presidency after a people’s uprising that toppled the dictator in February
1986. The new President had promised to include the hacienda under land
President Aquino is from the powerful
Cojuangco clan who owns Hacienda Luisita, Inc. (HLI), the sugar plantation
with 5,250 farm workers and the Central Azucarrera de Tarlac (CAT) sugar
mill with 700 laborers.
Today, the 4,915.75-ha sugar
plantation harvests some 290,000 tons of sugarcane every year while the
CAT mills more than one million tons of cane. CAT Labor Union (CATLU)
union president Ricardo Ramos said that of the total tons of cane milled
at CAT, 750,000 tons come from other plantations in Luzon.
CAT’s milled by-products, Ramos added,
are carbon dioxide which is primarily sold to Coca-Cola and Pop Cola owned
by Eduardo “Danding” Cojuangco of the same clan, and alcohol for Ginebra
San Miguel, another Danding company.
CAT supplies sugar to most Central and
Northern Luzon provinces, Ramos said. The CATLU joined the strike on Nov.
6 as a result of its own CBA deadlock.
In its book, The Rulemakers, the
Philippine Center for Investigative Journalism (PCIJ) says the Cojuangcos
of Tarlac are a landowning clan with a history of political power. Nine members of the clan have been
elected to Congress since 1907. Jose Sr. (Don Pepe), who acquired the CAT
and the hacienda in 1958, was elected to the first post-war Congress and
later was appointed by a succession of presidents to various executive
posts, PCIJ says.
Jose Sr.’s daughter, Corazon (Cory),
married Benigno Aquino, a former Tarlac governor and senator and archrival
of the late dictator Ferdinand Marcos. Corazon’s brother, Jose Jr. (Peping),
one the HLI’s Board of Directors, was a former representative of Tarlac.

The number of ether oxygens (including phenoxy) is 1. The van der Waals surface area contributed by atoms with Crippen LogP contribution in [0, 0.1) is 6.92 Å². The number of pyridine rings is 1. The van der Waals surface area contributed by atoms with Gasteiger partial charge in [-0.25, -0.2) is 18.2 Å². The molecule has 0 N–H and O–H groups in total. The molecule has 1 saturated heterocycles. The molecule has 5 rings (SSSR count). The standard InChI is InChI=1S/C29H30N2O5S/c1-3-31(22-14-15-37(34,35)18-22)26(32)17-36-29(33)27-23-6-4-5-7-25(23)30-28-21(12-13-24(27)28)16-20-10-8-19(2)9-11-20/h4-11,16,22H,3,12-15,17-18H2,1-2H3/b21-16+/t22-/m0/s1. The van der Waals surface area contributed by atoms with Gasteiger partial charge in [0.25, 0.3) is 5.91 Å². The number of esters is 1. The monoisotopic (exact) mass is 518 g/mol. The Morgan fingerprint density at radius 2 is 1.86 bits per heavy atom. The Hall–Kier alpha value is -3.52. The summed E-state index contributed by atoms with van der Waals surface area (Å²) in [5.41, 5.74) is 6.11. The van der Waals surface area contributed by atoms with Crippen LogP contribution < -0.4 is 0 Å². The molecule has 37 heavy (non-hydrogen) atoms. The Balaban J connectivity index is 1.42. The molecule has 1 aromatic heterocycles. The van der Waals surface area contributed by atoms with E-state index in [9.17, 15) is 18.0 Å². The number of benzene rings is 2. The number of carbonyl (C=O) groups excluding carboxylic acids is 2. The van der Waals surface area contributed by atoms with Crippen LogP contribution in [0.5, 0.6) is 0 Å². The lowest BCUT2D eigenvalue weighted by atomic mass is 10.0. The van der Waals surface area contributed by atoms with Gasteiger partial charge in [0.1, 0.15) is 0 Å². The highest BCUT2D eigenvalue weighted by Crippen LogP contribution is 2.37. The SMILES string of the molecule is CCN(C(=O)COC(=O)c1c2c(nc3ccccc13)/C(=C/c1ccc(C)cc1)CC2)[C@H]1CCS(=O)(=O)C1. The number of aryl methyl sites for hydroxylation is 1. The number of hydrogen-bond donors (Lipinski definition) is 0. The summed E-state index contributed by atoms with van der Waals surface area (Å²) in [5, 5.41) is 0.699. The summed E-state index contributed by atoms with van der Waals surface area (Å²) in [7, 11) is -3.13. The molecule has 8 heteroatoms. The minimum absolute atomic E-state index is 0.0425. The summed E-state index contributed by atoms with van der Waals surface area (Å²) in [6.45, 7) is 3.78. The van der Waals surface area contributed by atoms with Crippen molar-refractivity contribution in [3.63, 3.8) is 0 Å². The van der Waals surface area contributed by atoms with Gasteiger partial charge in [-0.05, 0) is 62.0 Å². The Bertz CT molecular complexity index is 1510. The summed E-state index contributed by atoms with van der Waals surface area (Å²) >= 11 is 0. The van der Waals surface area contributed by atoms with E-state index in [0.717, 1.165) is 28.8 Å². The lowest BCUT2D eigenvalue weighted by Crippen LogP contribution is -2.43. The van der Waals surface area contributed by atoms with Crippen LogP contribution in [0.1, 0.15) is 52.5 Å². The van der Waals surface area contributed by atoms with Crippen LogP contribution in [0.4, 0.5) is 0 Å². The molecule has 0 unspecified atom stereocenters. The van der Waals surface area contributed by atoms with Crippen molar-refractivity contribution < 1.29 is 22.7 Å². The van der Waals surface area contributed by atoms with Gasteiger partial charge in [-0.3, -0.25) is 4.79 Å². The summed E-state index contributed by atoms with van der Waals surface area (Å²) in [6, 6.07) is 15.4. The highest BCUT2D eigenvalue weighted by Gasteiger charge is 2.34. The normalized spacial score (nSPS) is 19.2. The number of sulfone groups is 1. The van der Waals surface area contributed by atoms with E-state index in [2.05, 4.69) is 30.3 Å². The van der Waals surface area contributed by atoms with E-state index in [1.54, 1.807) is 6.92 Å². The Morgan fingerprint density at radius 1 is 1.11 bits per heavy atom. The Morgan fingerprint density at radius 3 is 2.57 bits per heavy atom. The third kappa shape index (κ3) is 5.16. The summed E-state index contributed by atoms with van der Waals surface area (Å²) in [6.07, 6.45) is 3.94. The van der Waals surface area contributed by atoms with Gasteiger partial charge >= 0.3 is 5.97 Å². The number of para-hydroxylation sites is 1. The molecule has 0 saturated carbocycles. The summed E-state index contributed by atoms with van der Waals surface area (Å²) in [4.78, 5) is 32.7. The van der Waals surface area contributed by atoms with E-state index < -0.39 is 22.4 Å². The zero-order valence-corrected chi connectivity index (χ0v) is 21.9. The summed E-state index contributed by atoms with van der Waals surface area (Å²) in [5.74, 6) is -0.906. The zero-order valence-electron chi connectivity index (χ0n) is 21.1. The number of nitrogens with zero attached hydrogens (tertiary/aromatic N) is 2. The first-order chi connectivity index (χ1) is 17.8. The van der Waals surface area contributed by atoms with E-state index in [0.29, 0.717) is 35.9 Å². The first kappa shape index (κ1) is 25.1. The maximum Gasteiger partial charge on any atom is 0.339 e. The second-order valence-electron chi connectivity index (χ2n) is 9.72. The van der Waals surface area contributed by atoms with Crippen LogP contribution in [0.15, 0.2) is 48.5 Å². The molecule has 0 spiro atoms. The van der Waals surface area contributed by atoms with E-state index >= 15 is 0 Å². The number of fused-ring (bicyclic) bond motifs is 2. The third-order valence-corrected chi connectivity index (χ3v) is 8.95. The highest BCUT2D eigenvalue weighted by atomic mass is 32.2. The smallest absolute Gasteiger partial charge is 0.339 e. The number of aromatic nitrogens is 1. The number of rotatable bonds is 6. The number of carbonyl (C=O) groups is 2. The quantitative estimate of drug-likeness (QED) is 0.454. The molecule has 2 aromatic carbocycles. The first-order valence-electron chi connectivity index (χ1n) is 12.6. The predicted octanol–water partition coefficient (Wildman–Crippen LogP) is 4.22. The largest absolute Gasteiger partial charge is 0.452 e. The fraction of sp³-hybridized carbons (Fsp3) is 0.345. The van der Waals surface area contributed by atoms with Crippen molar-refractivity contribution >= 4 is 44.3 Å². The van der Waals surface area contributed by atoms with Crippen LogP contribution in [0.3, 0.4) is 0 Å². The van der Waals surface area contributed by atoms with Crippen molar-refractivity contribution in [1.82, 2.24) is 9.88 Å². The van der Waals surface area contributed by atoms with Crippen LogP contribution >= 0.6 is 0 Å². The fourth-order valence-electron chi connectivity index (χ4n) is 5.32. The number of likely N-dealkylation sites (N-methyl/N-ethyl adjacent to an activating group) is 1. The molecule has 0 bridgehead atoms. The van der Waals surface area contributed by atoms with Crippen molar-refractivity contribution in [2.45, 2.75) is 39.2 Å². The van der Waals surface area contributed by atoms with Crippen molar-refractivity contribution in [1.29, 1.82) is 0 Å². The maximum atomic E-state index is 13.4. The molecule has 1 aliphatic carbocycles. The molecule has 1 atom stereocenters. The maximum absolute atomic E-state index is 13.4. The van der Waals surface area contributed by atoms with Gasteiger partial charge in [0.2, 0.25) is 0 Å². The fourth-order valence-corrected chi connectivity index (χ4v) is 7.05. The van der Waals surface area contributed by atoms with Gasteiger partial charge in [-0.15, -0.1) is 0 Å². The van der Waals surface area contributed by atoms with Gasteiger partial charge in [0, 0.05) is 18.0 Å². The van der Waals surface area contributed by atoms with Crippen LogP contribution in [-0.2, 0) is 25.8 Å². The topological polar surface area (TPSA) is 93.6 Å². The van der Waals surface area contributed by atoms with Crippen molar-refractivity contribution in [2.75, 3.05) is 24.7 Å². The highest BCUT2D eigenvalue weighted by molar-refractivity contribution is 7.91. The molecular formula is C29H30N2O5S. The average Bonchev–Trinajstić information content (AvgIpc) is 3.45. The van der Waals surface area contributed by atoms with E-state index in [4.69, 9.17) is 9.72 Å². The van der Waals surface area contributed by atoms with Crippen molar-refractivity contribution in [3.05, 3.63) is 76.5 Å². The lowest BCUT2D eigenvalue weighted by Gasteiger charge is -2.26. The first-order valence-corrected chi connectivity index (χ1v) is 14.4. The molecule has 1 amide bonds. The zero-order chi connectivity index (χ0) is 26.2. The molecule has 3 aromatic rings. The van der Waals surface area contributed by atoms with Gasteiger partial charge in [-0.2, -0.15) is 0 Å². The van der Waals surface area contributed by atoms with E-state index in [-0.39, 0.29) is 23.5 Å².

Peping’s wife, Margarita, was a recent Tarlac governor.
Today, Mrs. Aquino’s son, Benigno Jr.
(Noynoy), is representative of the second district of the same province.
Rich and famous
The hacienda’s 5,250 sugar farm
workers have no more than a 240-sq.m. home lot in the 11 satellite
villages surrounding the plantation - Pando, Motrico, Asturias, Texas,
Bantog, Cutcut, Balete, Mapalacsiao, Parang, and Mabilog. Including the
workers’ relatives, the total population in the 10 barangays is 35,000.
The eleventh village is Brgy. Central which houses the CAT sugar mill, the
St. Martin de Porres Hospital, Our Lady of Lourdes Church, the two union
offices and a training center.
The Cojuangcos, on the other hand,
have Barrio Alto (50 ha.), an exclusive compound that hosts the Hacienda Luisita, Inc.’s current Board of Directors – Pedro Cojuangco, Ernesto
Teopaco, Josephine Reyes, Ricardo Lopa Jr. and Pedro Martin Cojuangco.
Cory and Peping have their own homes inside the compound, too, aside from
the old house of the late Cojuangco patriarch, Don Pepe.
Eldy Pingol, vice-president of ULWU,